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Study says CT use OK for some colon cancers, yet challenging for lymph node involvement

November 28, 2016

Leesburg, VA, Nov. 23, 2016 -- CT has good sensitivity for the detection of colon cancers with tumors that have spread beyond the bowel wall, however, it remains a challenge in detecting nodal involvement, which could have considerable consequences given the increasing interest in neoadjuvant treatment for colon cancer.

This finding was published in the November 2016 issue of the American Journal of Roentgenology (AJR) in an article titled, "Diagnostic Accuracy of CT for Local Staging of Colon Cancer: A Systematic Review and Meta-Analysis." The article, which is available on AJR's website through open access, indicates that thin-slice CT may be an effective tool in identifying nodal involvement.

"Detecting nodal involvement with CT is unreliable," Elias Nerad, radiologist at Catharina Hospital Eindhoven and researcher at Netherlands Cancer Institute in Amsterdam, The Netherlands, said. "The use of thin slices improved the detection of tumor invasion beyond the bowel wall, as well as the detection of malignant lymph nodes, and is therefore advocated. Also, evidence suggests that CT colonography improves the accuracy of CT in the local staging of colon tumors, which could have a major clinical effect if neoadjuvant chemotherapy is adopted in the treatment of colon cancer."

CT colonography is a technique that uses optimal bowel wall distention and 3D reconstruction of the colon (creating a virtual colonoscopy), which distinguishes it from regular CT of the abdomen. The meta-analysis provided by study coauthor Nerad, et al. was limited to two CT colonography studies because the majority of them identified in the literature search included rectal tumors that were inseparable from the colon tumors and thus were excluded.

"CT Colonography is highly sensitive and cost effective in detection of colorectal carcinoma," Nerad said. "Furthermore, it can also be used as a (local) staging tool, making it a very interesting potential subgroup in our meta-analysis."

Overall, the research was based on the meta-analysis of 13 studies describing the accuracy of CT in the staging of colon carcinomas. In the literature, colon and rectal cancers are combined despite the fact that they differ in terms of anatomy, diagnostic workup, and treatment. This study does make a clear distinction between the two and aims to exclusively determine the diagnostic accuracy of CT for staging colon cancer only and to evaluate whether CT can help in differentiating high- from low-risk colon cancer tumors.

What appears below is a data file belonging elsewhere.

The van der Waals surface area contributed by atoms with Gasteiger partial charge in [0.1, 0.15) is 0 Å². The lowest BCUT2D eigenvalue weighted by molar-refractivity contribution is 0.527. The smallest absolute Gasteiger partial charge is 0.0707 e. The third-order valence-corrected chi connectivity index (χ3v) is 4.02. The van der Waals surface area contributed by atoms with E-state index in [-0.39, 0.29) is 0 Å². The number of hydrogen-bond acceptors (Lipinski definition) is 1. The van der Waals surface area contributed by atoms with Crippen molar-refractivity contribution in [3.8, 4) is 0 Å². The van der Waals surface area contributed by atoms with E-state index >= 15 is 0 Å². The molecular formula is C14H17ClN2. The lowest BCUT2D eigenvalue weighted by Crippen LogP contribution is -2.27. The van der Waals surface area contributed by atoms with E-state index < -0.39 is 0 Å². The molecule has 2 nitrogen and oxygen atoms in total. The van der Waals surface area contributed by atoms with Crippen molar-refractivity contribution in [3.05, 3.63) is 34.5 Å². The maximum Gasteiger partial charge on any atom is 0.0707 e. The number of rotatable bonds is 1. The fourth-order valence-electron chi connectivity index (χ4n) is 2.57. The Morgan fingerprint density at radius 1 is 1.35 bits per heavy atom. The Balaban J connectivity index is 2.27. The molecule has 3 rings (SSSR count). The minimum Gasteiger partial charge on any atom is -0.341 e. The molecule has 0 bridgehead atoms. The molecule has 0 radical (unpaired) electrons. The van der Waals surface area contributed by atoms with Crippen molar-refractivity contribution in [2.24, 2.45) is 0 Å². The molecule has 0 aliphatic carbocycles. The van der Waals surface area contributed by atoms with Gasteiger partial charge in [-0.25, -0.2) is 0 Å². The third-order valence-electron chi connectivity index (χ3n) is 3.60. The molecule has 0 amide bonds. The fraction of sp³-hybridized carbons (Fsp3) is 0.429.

Therapy for rectal cancer is based on staging with MRI or endorectal ultrasound, the study said. For the treatment of MRI-staged high-risk rectal tumors, defined as tumors with involvement of the mesorectal fascia, guidelines recommend neoadjuvant chemoradiotherapy.

In contrast, colon cancer is mainly staged with CT and there are no guidelines for the use of neoadjuvant treatment for colon cancer. However, this will most likely change in the near future, if ongoing studies confirm earlier reports that patients with aggressive colon tumors benefit from a neoadjuvant treatment.

The meta-analysis provided by Nerad et al. specifically focuses on the diagnostic accuracy of CT for staging colon cancer and to evaluate whether CT can select patients for neoadjuvant treatment (i.e., aggressive colon tumors).
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Founded in 1900, ARRS is the first and oldest radiology society in the United States, and is an international forum for progress in radiology. The Society's mission is to improve health through a community committed to advancing knowledge and skills in radiology. ARRS achieves its mission through an annual scientific and educational meeting, publication of the American Journal of Roentgenology (AJR) and InPractice magazine, topical symposia and webinars, and print and online educational materials. ARRS is located in Leesburg, VA.

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